Home > Calvinism, church history, historic events > Reformation History Lectures From Carl Trueman

Reformation History Lectures From Carl Trueman


A few weeks ago I learned about a good church history series, posted at the “Domain for Truth” blog: a 33 part lectures series from Carl Trueman on the History of the Reformation.

I have now going through this series, past the first 5 messages, and am impressed with the level of detail including theological points, philosophy, and political factors. Most church history series do an overview treatment covering the highlights: Luther’s earlier life and the famous date Oct. 31, 1517, but then jumping forward to the Diet of Worms and then on to the next Reformer. This series spends more time in just the Reformation itself, with the first 15 messages mostly in Luther’s life, exploring Luther’s own development of theology and looking at actual Reformation-era doctrines.

Some interesting points: as SlimJim noted, that Luther was a medieval man – and the difference in overall thinking between medieval men (their rural background complete with superstitions) and the later Reformers who were of the Renaissance age and its scholarship and humanism (of the 16th century type humanism, not today’s “secular humanism”). Though the Reformation placed much emphasis on the doctrine of justification, another important issue was that of medieval sacramentalism — dealing with the actual issue of Roman Catholicism’s 7 sacraments.  Luther’s early work, “Babylonian Captivity of the Church” (1520) addressed this issue, and Luther reduced the seven down to two or three:  baptism, the Mass, and penance (then, in the conclusion Luther added that penance wasn’t a sacrament either).

Also of note: the 95 theses were really not all that radical – Luther had an issue with the abuse of indulgences rather than the issue of indulgences themselves; true repentance (like John the Baptist calling people to true repentance before they came to be baptized by him) was to Luther a necessary part of getting an indulgence, rather than just purchasing something without any heart change. Trueman relates this to the issue of pastoral concern, and the problems that a church pastor observes going on with his local congregation.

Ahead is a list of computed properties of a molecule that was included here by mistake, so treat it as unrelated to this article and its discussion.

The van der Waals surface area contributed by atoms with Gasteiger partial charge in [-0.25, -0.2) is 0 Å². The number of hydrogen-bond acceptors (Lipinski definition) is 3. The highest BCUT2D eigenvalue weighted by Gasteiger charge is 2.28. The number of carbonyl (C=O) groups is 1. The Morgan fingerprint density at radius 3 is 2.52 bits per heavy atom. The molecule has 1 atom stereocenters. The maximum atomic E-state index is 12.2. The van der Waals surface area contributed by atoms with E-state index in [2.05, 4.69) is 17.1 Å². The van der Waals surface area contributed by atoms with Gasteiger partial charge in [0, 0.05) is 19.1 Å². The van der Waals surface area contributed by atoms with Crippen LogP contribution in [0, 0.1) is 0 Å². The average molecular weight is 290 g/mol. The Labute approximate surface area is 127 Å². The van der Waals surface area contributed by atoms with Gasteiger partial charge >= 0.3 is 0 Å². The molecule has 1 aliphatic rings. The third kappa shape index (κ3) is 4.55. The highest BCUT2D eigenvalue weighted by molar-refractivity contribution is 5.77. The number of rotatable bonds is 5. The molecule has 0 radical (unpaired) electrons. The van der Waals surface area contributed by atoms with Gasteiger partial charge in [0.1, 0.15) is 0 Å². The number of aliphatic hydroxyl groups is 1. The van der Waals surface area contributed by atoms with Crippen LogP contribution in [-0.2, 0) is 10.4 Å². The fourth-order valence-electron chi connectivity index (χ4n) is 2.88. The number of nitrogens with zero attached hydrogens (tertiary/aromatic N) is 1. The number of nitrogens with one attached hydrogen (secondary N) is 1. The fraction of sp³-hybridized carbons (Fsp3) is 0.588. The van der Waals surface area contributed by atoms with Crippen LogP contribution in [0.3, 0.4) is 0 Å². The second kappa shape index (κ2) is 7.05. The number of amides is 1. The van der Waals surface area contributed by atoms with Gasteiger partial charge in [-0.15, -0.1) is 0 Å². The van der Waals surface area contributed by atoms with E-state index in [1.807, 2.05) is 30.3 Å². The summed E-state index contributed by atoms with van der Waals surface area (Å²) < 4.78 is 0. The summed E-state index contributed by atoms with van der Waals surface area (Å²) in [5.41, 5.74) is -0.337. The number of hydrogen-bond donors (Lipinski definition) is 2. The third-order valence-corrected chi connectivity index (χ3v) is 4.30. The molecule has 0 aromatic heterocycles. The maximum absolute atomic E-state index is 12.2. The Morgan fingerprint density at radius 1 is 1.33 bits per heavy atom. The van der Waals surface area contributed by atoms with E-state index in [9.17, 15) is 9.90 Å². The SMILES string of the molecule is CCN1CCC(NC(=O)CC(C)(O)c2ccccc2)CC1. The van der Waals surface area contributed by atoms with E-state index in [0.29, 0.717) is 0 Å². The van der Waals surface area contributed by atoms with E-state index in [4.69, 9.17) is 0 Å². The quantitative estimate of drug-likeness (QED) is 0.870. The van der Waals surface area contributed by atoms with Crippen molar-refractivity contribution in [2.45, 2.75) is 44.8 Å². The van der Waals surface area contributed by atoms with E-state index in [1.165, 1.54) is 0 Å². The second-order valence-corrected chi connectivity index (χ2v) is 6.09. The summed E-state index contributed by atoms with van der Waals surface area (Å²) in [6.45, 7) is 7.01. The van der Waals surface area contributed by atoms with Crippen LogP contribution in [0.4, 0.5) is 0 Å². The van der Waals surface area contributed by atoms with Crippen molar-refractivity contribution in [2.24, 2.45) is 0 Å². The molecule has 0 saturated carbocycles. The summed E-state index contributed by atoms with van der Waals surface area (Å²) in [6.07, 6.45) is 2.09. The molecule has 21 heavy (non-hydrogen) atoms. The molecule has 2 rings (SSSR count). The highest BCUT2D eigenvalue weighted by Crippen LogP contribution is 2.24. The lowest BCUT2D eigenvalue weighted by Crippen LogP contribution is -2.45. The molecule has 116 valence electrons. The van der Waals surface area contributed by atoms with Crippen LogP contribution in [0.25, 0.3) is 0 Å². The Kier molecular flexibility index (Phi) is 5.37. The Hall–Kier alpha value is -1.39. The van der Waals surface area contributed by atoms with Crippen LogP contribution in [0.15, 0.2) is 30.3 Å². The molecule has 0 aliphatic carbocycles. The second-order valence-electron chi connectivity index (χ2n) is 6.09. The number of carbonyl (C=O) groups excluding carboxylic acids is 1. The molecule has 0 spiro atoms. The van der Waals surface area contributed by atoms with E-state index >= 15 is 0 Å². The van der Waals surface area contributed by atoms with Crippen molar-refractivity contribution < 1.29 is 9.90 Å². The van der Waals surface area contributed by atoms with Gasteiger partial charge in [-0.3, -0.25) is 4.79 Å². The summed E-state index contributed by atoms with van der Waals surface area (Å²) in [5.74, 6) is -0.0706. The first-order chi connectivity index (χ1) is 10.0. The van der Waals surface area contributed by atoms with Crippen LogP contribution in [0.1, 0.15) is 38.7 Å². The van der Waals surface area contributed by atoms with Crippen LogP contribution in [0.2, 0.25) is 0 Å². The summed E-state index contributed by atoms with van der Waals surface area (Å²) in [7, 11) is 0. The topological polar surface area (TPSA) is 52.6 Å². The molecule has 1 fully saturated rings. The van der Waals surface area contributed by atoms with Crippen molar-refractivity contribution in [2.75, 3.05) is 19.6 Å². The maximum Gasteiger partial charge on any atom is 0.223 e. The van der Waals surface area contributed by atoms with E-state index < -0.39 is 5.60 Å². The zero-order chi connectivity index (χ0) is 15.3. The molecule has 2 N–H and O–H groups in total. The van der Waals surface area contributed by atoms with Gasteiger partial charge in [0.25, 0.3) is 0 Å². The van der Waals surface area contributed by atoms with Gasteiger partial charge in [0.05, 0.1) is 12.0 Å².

In September 1517 Luther had put forth more radical ideas, yet no one took notice then: his Disputation Against Scholastic Theology, “in which he critiqued the whole way in which medieval theology had been done for centuries. That disputation, however, passed without a murmur. Indeed, humanly speaking, it was only the unique combination of external factors—social, economic, and political—that made the later disputation the spark that lit the Reformation fuse.” In between Oct. 31, 1517 and the later Diet of Worms, several events took place, including the Heidelberg Disputation meeting in the spring of 1518, and this series spends several messages detailing these years.

Topics in the series include full lectures specifically about Luther’s “The Bondage of the Will,”  (which I read several years ago, good reading concerning the nature of man’s will), and “Luther and the Jews.”  Two lectures consider Calvin’s view of the Lord’s supper, which I have only heard briefly described (as in this post).  I look forward to these upcoming lectures as I continue through the series.

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  1. November 24, 2014 at 9:26 am

    Reblogged this on Talmidimblogging.

    • November 24, 2014 at 11:21 am

      Thanks for all the reblogs!

      • November 24, 2014 at 11:31 am

        You’re welcome!

  2. November 26, 2014 at 4:29 am

    Wow this brought back memory of listening to this not too long ago! I totally enjoyed the series and thanks for sharing your thoughts

    • November 26, 2014 at 9:03 am

      I’m enjoying it so far too, and thanks for the initial post about it (how I learned about it).

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